Goodyear Tests Its Airless Tires On Autonomous Delivery Robots For the First Time
After supplying air-filled tires for more than 100 years, American tiremaker Goodyear has announced that it is trialing airless tires for an autonomous delivery company.
Airless tires are the next big thing in sustainability as companies attempt to not only increase the lifetimes of their products but also use more sustainable ingredients in the manufacturing process. Last year, we had covered how French tiremaker Michelin was doing both with its airless tires that were being readied for a 2024 launch.
Goodyear's approach is slightly different in terms of gradually increasing the use of sustainable material in its conventional tires, as revealed in another recent press release. Its airless or non-pneumatic tires (NPT) as the company likes to call them are being independently and were trialed on Starship's robots, (not related to Elon Musk's Starship).
Founded by Ahti Heinla and Janus Friis, the creative brains behind yesteryear applications Skype, Starship Technologies has a fleet of autonomous robots that deliver food, groceries, and packages at a local level without the need for human intervention during transit. So far, the company has made over two million deliveries and is looking to scale up.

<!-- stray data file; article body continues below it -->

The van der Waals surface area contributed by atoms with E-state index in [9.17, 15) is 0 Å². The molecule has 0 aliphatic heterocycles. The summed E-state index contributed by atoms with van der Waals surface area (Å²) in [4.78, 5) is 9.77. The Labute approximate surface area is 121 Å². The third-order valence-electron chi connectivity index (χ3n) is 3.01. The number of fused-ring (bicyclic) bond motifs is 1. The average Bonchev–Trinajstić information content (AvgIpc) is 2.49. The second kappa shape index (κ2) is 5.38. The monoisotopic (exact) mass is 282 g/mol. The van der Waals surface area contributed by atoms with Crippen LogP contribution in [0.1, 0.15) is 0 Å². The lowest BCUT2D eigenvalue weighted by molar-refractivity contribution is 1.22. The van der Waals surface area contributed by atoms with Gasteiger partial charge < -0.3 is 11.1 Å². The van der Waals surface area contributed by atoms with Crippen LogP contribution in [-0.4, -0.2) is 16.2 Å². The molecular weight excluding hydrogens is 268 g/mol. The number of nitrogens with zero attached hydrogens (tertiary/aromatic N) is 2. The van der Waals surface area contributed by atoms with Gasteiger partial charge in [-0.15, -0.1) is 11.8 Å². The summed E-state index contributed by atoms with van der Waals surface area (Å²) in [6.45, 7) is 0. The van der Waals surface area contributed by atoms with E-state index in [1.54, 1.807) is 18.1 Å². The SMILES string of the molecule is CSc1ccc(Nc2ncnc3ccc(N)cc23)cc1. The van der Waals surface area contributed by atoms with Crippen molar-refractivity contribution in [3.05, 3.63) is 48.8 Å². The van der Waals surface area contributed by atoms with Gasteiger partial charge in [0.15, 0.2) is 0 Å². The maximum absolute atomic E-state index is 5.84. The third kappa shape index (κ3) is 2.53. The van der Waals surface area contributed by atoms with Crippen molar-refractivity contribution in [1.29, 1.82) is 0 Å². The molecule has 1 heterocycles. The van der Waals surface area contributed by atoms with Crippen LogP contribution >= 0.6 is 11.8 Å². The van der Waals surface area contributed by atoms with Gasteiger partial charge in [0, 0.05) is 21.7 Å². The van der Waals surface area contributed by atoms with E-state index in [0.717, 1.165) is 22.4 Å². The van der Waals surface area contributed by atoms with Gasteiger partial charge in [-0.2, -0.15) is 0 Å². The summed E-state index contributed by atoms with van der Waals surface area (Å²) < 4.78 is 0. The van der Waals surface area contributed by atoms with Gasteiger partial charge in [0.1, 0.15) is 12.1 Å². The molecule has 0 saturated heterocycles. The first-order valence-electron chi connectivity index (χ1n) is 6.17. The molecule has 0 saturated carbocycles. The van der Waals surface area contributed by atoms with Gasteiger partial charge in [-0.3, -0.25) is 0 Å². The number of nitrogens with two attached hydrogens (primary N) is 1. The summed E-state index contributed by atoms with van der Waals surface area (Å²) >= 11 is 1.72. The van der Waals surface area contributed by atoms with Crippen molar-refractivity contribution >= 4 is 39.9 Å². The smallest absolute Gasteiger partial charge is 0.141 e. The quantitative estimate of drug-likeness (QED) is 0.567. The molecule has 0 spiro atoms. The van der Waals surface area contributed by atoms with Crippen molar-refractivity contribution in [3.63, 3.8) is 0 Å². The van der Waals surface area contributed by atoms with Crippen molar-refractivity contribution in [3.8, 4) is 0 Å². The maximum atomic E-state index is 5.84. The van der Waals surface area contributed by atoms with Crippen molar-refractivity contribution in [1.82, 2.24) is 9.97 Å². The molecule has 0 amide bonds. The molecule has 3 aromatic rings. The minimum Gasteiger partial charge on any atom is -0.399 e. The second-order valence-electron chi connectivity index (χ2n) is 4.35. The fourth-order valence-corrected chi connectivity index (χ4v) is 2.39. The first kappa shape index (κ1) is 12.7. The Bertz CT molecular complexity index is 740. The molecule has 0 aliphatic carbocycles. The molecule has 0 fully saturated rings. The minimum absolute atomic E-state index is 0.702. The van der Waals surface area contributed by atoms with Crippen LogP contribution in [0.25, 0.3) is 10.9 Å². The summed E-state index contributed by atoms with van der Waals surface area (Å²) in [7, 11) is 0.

"To make sure we can keep up with the growing demand for our services, we need tires that are reliable and keep our robots on the move around the clock and around the globe," said Siim Viilup, Manager of Mechanical Engineering manager at Starship Technologies.
The delivery company's concerns pertain to tire health and maintenance needs. So, Goodyear custom-designed a tire that could not only improve the tire's life but also reduce the maintenance activities needed for Starship's fleet. "The micro delivery space presents a different set of needs and our NPT technology is ideal to meet those needs to help enable a maintenance-free and long-lasting experience," Michael Rachita, Goodyear’s senior program manager for non-pneumatic tires said in the press release.
The two companies have now entered an in-field testing phase at Bowling Green State University (BGSU) where early data has shown positive results with respect to braking and vibration dampening and treadwear, the press release said. "It’s great to see these new tires offering reliability as well as cost savings as we scale our business," Viilup added.
Airless tires are not just for driving around on Earth, they have found themselves on vehicle concepts for the Moon too.